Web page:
It was regrettable that despite her excellent and successful tenure, the President at the time unlawfully terminated her services to the dismay and disappointment of the entire legal fraternity. At that period of the time, the then autocratic President was doing everything possible to control the Judiciary. Indeed, the departure of Justice Mabel Agyemang was sorely felt, as she left an indelible mark in our judicial sector.

The new Chief Justice herself asked the JSC that she be employed on a three-year contract and that was the JSC’s recommendation to me, which I have accepted.

The Islands new Puisne Judge will be Ms Tanya Lobban-Jackson.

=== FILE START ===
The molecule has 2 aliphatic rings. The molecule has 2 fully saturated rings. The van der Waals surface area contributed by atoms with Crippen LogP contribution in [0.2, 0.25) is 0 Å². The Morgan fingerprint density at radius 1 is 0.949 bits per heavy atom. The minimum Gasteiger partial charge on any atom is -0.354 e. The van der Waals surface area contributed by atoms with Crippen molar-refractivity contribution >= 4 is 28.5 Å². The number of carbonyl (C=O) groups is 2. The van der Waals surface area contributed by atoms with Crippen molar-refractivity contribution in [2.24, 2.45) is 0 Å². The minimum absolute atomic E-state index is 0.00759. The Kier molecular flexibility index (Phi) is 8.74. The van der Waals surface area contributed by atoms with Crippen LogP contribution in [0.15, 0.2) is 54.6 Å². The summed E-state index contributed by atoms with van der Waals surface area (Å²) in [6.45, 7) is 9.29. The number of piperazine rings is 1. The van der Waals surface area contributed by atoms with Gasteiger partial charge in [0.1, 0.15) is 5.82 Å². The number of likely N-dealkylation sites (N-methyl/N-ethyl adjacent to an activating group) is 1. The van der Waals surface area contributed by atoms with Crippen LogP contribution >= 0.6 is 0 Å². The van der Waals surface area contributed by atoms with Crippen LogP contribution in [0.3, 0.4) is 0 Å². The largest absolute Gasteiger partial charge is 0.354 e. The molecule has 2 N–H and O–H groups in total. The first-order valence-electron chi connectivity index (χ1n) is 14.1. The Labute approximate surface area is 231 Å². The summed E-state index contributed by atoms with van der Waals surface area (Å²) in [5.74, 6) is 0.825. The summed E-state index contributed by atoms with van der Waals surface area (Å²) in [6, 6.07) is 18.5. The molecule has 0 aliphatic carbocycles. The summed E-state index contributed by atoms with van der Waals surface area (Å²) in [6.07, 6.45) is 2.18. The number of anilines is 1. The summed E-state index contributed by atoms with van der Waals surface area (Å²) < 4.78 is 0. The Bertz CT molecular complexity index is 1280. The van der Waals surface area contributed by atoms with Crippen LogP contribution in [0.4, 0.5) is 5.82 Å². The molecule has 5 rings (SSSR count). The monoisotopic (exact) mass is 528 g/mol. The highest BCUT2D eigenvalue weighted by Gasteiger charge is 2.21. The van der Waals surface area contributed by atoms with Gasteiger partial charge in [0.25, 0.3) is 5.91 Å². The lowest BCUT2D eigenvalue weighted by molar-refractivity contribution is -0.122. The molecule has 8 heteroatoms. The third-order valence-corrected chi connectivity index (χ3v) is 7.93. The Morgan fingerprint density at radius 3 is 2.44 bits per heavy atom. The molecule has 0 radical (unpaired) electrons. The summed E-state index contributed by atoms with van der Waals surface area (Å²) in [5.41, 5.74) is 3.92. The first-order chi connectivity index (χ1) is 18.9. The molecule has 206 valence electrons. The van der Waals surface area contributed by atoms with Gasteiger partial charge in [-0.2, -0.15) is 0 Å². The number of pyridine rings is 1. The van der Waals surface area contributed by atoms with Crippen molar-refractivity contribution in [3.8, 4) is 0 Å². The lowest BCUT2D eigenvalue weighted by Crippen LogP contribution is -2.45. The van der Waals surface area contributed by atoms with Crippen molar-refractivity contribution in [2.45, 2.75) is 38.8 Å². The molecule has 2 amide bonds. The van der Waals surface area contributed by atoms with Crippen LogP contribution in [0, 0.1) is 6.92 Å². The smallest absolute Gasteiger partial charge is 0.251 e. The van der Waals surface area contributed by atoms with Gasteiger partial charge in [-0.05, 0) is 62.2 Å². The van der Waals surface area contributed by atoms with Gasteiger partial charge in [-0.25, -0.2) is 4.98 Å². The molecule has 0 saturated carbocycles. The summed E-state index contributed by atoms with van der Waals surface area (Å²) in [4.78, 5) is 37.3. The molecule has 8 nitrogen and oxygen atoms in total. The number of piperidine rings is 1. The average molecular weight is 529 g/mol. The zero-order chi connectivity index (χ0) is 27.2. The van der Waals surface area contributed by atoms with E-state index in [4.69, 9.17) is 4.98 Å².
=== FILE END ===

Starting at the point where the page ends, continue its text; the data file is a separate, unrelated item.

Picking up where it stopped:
Former Chief Magistrate, Tanya Lobban-Jackson is now a judge in TCI

Ms Tanya Lobban-Jackson has been the extremely effective Chief Magistrate of the Turks and Caicos Islands. The Magistrates Courts, where the vast majority of cases are heard have had conviction rates of 80% that mirror the UK’s and they have a reputation for efficiency.

Ms Lobban-Jackson was appointed to the post of Chief Magistrate of the Turks and Caicos Islands in August of 2016. In that post she was ex officio Coroner and Mutual Legal Assistance Treaty Authority.

Prior to being appointed to the Magistracy, Ms. Lobban-Jackson was a Senior Prosecutor in Jamaica and Senior Crown Counsel in the Cayman Islands gaining eighteen years’ experience in advocacy in the Magistrate’s Court, Supreme Court and Court of Appeal.

Trained in the areas of Child Safeguarding, Human Trafficking, Money Laundering, and Case Management; she was first appointed to act as Puisne Judge of the Supreme Court of the Turks and Caicos Islands in December of 2018 and has done so periodically since then.